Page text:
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The FSA Files: Regulator's struggle to monitor structured products

The FSA Files: Regulator's struggle to monitor structured products

The Financial Services Authority (FSA) has complained it is unable to monitor the true size and risk posed by the structured product, and that it is forced to rely on Google to monitor the market due to holes in its product sales data.

The regulator said it currently only collects information on structured capital at risk products due to a lack of definition over what constitutes structured products. The internal report, secured after a Freedom of Information request, reveals FSA concerns about the recent trend to use higher risk asset classes like life settlements in structured products.

'This lack of a standard definition makes it very difficult for us to gather any meaningful information from firms to allow us to monitor the market and the changes within it,' stated the FSA report. 'Identifying the population had to be through a mixture of Google searches, discussions with conduct risk division financial promotions, who are temporarily monitoring a website which details new product launches. This is a very inefficient method and means we do not have a way to monitor the true size of the market and the level of risk this poses to our objectives.'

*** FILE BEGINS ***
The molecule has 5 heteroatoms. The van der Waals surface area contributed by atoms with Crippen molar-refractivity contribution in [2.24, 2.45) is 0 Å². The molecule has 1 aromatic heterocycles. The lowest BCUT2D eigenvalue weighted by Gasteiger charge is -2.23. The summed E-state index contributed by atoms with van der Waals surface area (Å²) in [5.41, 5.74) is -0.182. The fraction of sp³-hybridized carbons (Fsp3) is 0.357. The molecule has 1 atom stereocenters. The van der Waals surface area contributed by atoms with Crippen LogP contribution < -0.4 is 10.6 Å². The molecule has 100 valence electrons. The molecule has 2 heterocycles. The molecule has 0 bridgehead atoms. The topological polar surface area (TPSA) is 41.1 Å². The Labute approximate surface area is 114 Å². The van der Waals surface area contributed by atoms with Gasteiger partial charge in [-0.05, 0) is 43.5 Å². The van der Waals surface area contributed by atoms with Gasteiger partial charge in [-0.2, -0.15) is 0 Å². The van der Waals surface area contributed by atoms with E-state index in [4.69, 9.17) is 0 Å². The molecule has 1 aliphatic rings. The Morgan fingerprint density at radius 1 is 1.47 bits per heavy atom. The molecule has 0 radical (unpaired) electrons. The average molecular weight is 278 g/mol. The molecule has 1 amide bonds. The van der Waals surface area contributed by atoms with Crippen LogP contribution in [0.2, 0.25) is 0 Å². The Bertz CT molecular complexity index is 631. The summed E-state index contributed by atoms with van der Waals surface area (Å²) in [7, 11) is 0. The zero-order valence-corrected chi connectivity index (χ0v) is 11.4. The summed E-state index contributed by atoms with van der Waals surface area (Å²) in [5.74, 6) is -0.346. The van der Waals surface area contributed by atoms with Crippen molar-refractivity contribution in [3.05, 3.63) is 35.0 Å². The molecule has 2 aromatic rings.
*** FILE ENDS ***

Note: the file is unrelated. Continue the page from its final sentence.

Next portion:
The FSA was concerned that poor communication between structured product providers and IFAs raised the risk of unsuitable advice in the investigation, which was prompted by the collapse of providers NDFA, Arc and DRL in 2009.

‘This project has identified a weakness in the communications between products distributors and the IFA, which can result in an increased possibility of clients receiving unsuitable advice,’ stated the FSA in the report. The FSA noted that its conduct risk division would address this concern with a project examining the sale process for unregulated collective investment schemes running from provider to adviser.

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